Peripheral neuropathies are among the most prevalent neurologic diseases. Because of the capacity of peripheral nerves to regenerate and repair, they are potentially among the most treatable. The projects in this proposal address fundamental issues in the pathogenesis of peripheral nerve disease. Project I examines the response of neuronal cell bodies to transection of the axon, focusing on the molecular biologic mechanisms resulting in reordered cytoskeletal protein synthesis and the nature of the signals initiating the axon reaction. Project II will examine the role of the 200 kd neurofilament protein in neuronal form and function, utilizing DNA transfection to determine assembly properties and transgenic mice with mutant NF-H genes. Taken together Projects I and II will extend our understanding of the role of neurofilaments in the neuron, and provide new insights into regenerative responses. Project III will study the mechanisms of myelin formation and maintenance, including the routes by which Po protein reaches the myelin sheath and the nature of the transport membrane systems and the endocytic pathways within the Schwann cell. Project IV will examine the cellular interactions in Wallerian degeneration distal to axotomy. The roles of macrophages in initiating the early axonal breakdown, in influencing Schwann cell responses, and in clearing myelin will be examined, and contrasted with models of prolonged axonal survival when macrophage responses are blocked. Project V will apply approaches and questions from the experimental studies in Projects I-IV to the study of human nerve biopsies. The results of these studies will provide new insights into normal cellular function in the peripheral nervous system and the pathogenesis of peripheral nerve disease.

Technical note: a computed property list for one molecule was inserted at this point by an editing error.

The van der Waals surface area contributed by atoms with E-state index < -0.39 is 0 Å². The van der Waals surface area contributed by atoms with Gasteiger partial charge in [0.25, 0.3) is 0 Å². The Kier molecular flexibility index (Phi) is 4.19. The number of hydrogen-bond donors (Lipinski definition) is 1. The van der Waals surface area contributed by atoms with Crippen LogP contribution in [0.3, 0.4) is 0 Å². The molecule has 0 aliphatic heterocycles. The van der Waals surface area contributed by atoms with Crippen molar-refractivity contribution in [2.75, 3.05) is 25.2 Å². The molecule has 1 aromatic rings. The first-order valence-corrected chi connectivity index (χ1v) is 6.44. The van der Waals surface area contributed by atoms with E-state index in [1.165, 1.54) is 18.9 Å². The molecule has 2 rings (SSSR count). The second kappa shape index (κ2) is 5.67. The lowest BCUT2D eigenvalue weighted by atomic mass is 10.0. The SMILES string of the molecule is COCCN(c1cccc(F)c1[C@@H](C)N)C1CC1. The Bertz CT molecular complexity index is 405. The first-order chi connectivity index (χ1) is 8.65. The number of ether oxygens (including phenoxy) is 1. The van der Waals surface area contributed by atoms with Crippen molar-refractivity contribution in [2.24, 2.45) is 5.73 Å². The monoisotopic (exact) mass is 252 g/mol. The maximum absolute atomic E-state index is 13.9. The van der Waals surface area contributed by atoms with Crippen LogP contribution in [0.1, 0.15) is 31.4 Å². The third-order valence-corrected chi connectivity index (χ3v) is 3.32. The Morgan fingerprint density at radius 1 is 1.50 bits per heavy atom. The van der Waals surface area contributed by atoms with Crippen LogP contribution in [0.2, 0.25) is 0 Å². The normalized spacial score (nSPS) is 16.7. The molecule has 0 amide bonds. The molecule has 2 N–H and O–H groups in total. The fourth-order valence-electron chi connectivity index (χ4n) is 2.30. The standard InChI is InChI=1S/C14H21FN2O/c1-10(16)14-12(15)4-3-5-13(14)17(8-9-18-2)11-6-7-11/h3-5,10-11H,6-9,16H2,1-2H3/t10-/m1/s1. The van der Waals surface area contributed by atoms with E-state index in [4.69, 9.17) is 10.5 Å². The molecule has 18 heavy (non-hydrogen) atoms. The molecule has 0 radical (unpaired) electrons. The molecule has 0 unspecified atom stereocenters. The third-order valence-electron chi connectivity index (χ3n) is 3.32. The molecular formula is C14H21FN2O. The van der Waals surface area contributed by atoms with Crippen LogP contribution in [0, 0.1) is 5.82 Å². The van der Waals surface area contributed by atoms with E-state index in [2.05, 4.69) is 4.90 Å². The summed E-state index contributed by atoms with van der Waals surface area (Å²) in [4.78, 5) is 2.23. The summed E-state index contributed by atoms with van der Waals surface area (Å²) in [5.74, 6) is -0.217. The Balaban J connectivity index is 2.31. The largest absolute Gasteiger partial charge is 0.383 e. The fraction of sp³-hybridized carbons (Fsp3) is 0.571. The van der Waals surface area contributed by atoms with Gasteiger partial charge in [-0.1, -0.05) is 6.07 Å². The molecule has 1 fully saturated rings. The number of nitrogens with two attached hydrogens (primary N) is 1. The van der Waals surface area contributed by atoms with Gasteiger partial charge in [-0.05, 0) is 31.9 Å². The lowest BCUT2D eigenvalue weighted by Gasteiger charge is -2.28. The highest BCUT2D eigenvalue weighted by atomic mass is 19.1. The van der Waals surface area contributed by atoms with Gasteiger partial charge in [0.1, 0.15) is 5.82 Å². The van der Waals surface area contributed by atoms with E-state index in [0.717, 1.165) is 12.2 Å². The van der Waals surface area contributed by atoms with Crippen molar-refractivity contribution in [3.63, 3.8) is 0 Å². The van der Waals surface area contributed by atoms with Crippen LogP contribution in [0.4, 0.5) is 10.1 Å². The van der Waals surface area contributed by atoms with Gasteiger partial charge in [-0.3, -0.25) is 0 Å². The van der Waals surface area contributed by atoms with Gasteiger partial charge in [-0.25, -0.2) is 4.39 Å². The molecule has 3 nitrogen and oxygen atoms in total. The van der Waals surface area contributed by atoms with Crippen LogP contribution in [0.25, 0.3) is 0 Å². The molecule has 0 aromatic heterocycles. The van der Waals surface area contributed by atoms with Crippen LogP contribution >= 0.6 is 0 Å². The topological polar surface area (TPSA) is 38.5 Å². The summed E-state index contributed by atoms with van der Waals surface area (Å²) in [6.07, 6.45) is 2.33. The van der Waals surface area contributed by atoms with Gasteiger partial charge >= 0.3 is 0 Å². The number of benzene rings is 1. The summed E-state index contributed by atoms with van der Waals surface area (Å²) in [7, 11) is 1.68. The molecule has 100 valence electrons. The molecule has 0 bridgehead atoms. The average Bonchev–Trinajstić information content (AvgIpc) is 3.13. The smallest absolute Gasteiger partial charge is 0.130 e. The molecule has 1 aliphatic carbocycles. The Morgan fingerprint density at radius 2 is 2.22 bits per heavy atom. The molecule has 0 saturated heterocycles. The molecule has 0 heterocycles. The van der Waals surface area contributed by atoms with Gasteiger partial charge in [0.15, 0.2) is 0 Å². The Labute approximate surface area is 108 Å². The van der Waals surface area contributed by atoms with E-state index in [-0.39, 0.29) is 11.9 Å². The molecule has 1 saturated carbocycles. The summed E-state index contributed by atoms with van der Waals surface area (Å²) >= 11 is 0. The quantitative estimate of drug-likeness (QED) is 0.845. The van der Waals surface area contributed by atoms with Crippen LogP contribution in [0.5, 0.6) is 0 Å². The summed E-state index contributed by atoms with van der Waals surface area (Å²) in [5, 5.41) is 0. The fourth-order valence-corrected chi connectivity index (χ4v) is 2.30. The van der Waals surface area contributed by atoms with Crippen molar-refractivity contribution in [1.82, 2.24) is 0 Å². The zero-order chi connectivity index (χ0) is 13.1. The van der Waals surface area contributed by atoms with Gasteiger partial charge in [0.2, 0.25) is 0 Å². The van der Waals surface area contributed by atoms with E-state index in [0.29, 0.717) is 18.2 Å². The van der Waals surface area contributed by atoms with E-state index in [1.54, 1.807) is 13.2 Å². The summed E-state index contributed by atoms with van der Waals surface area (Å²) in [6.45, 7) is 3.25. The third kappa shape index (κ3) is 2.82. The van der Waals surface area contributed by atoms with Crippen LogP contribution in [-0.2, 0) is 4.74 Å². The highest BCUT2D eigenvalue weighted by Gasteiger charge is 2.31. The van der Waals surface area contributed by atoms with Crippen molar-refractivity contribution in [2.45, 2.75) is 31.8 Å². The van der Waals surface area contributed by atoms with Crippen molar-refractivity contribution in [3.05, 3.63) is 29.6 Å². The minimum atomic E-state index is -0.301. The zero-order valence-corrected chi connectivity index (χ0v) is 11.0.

National Institute of Health (NIH)
National Institute of Neurological Disorders and Stroke (NINDS)
Research Program Projects (P01)
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Neurological Disorders Program Project Review A Committee (NSPA)
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Johns Hopkins University
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